“That’s the incentive to provide the service,” Sullivan said, noting that reports from the district over the past five years indicate two-thirds of students (more than 1,500 students) live 1.5 miles or more from school and nearly 725 under 1.5 miles away. Last year the cost was $1.6 million for bus transportation — $1.12 million over 1.5 miles and $543,000 for under 1.5 miles.
Sullivan also said buses must run at least 75-percent capacity.
“The way this has always been handled is we vote the assessment, and there is a non-mandated busing cost that has been provided to both towns, and that has been handled, I believe, in both towns as a separate article,” Howard said.
Heineman clarified that, for many years, after the School Committee votes against funding non-mandated busing, it then gets a separate assessment number … only to be interrupted by Howard, who countered that it was a decision of the School Committee and not the Budget Subcommittee, while agreeing it does pertain to the town and transportation.
Later in the video meeting, Heineman was able to ask his question about whether DESE agreed with Whitman Town Counsel, which has opined that the school district may only assess an operating and a capital assessment — and not a separate non-mandated busing assessment. An article for the latter must be done via a separate article unless non-mandated busing costs are included in the operating budget. Whitman’s town counsel is also a legal representative for several school districts.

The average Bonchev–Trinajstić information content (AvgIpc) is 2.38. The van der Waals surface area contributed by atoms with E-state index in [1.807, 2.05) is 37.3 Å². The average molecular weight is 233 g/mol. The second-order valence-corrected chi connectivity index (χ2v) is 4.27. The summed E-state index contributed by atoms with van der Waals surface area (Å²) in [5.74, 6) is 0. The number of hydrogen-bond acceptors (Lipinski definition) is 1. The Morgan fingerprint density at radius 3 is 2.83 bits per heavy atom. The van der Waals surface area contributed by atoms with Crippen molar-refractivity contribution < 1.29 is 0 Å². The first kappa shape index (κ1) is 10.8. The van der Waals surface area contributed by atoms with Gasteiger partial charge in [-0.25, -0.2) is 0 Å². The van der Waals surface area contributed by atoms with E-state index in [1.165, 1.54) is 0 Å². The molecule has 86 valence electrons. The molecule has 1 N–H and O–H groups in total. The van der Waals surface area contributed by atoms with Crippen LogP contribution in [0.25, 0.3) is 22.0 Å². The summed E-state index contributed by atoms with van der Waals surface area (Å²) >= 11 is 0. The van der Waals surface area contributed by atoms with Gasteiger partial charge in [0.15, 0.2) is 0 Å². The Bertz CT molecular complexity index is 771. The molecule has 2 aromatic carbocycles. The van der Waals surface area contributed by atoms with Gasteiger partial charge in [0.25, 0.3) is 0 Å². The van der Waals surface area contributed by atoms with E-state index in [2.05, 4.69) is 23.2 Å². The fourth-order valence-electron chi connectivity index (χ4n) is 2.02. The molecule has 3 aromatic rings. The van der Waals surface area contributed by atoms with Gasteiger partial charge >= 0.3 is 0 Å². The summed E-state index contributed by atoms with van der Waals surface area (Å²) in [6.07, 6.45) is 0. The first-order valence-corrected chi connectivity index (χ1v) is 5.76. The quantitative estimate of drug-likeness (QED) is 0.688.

“I’m not necessarily suggesting it’s illegal,” Lynch said of separate busing assessments. “I’m suggesting it’s problematic” because if one town does not approve it, services would not be equal for all students in the district.
She said most regional agreements divide the cost by number of students, but recently districts are looking for new ways to calculate costs when methodology no longer works for them.
“You can’t steer the conversation away from topics you don’t want to address,” LaMattina said, explaining to DESE that the towns receive an operating assessment, a capital assessment and line for non-mandated busing that the district calls a special operating cost.
“If Town Meeting votes not to fund it, then we’ve got a problem,” he said.
Howard asked if DESE would approve changing mandated busing costs based on the analysis they have.
“Right now there’s no intent to do it this way,” he said.
“Somehow this world is turned upside down here,” Sullivan said. “A decision’s got to be made by the School Committee about the service that they’re going to provide, they send the bill to the town and, if they don’t want to fund it, that’s fine — then you won’t have a budget, then you’ll have to go through the 1/12 process.”
“It should be one assessment number, first of all,” Lynch said. “But regardless, it is, again, the School Committee’s discretion in terms of what it’s going to offer the preK to 12 population — In both towns.”